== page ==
The biological filters of the filter stage 45 are constructed as described above. They can, however, also be constructed as shown in FIG. 4.
In contrast to the already described biological filter 70, the biological filter 70' shown in FIG. 4 additionally has a recirculation distributor 49', which is embedded in the filter material 73. The untreated water supply 80 and the rinsing air supply 77 are disposed beneath the tuyere-bottom 76. The processing air supply 57 is disposed above the tuyere bottom 76. When this is switched off and the nitrate supply 49 is open, the region between the tuyere bottom 76 and the recirculation distributor 49' is anaerobic, and the region above the recirculation distributor 49' is anoxic so that denitrification takes place. If the processing air supply 57 is open and the nitrate supply 49 is closed, then the entire biological filter 70' is aerobic, and carbon and phosphates are biologically decomposed. The biological filter 70' is thus alternatingly operated.
The second filter stage 46 of the first biological purification stage 41 corresponds to the activation tank 18. The carbon still present is decomposed. Parallel to that, the nitrification is started. The second filter stage 46 is constantly ventilated.
The filter stage 46 is adjoined by the second biological purification stage 42, which corresponds in construction and function to the second biological purification stage 13 of the first exemplary embodiment. The remaining NH4 -N is nitrified into NO3 -N in the first filter stage 47. Here too, there is a recirculation 49 to the inlet of the filter stage 45. The recirculation is controlled as described, depending upon the incoming water quantity. The conversion of NO3 -N to N2 takes place in the second filter stage 48.
The backwashing of the biological filters 70, 70' takes place as described above. The filter rinsing water is conducted via line 50 to the head of the plant 10', that is, to the sedimentation stage 44. However a separate treatment, e.g. by flotation, is also conceivable, as well as storage tank operation.
The plant 10' essentially has the same measurement devices as the plant 10 of the first exemplary embodiment. Reference is made to that description. The same measurement devices have the same reference numerals.
In summary, it must be emphasized that with optimal dimensioning, the sewage treatment plant 10, 10' according to the present invention requires 40-75% less space than a one-stage activation system according to A 131, with comparable purification aims. The purification capacity of the various filter stages is very good, regardless of fluctuations depending on the time of day, and is 4-7 kg/m3 for solids load, 6 kg/m3 d for BSB decomposition, 12 kg/m3 d for CSB decomposition, 1-1.5 kg/m3 d for nitrification, and 2-2.5 kg/m3 d for denitrification, at a measurement temperature of 10° C.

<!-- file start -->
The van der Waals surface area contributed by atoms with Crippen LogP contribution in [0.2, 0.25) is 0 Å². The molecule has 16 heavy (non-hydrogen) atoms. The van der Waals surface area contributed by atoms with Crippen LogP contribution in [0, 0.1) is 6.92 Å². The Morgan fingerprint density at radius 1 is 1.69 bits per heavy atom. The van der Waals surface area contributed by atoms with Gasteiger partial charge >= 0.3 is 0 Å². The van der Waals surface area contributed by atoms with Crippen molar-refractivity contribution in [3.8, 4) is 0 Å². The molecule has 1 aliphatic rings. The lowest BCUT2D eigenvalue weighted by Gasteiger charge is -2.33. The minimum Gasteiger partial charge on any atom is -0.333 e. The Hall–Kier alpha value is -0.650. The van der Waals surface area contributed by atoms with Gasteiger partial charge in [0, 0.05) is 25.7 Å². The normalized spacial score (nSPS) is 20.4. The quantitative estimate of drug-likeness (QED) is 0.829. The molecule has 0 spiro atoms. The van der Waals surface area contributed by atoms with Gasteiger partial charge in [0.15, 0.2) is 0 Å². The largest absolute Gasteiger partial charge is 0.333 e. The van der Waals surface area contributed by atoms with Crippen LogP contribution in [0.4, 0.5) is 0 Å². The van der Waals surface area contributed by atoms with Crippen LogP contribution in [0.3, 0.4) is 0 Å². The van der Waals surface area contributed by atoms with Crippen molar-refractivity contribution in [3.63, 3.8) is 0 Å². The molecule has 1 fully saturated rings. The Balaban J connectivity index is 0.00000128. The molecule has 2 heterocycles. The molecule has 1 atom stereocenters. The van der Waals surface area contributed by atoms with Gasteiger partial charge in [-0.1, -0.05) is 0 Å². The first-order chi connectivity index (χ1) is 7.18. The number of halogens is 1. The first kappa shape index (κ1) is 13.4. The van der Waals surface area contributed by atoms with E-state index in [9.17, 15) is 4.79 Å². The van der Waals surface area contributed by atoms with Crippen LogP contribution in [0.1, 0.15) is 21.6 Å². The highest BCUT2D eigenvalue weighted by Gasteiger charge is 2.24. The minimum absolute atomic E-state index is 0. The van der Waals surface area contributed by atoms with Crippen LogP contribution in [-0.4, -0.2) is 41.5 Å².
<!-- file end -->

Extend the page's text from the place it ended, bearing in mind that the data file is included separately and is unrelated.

The purification capacity of the plant according to the present invention permits discharge values of:
______________________________________Ninorg < 5 mg/l,BSB < 10 mg/l,AFS < 10 mg/l,CSB < 50 mg/l,Ptotal < 0.8 mg/l.______________________________________
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|2||Antrag, vom 17, Mar. 1988 Auf Gewahrung einer Bundeszuwendung fur das Vorhaben "Biofiltration mit anschliessender UV-Bestrahlung zur weitergehenden Abwasserreinigung nach biologischer Vorrichtung".|
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|12||Korrespondenz Abwasser 36, Jahres-Inhaltsverzeichnis 1989, pp. 181-189.|
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|18||Unwandlung und Elimination von Stickstoff im Abwasser Arbeitsbericht der ATV-Fachausschusse 2.6 und 2.8, Korrespondenz Abwasser, Feb. 1987, pp. 167-171.|
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|U.S. Classification||210/605, 210/615, 210/903, 210/906|
|International Classification||C02F3/06, C02F3/28, C02F3/30, C02F3/12|
|Cooperative Classification||C02F3/30, C02F3/2806, C02F3/1215, Y02W10/15, C02F3/06, C02F3/302, Y10S210/903, Y10S210/906|
|European Classification||C02F3/12A4, C02F3/06, C02F3/30, C02F3/28C, C02F3/30D|
|Sep 15, 1995||AS||Assignment|
Owner name: PHILIPP MULLER GMBH, GERMANY
Free format text: ASSIGNMENT OF ASSIGNORS INTEREST;ASSIGNORS:STROHMEIER, ANDREAS;SCHROETER, INGULF;ROVEL, JEAN-MARIE;REEL/FRAME:007671/0387
Effective date: 19950904
|Mar 12, 2002||REMI||Maintenance fee reminder mailed|
|Aug 26, 2002||LAPS||Lapse for failure to pay maintenance fees|
|Oct 22, 2002||FP||Expired due to failure to pay maintenance fee|
Effective date: 20020825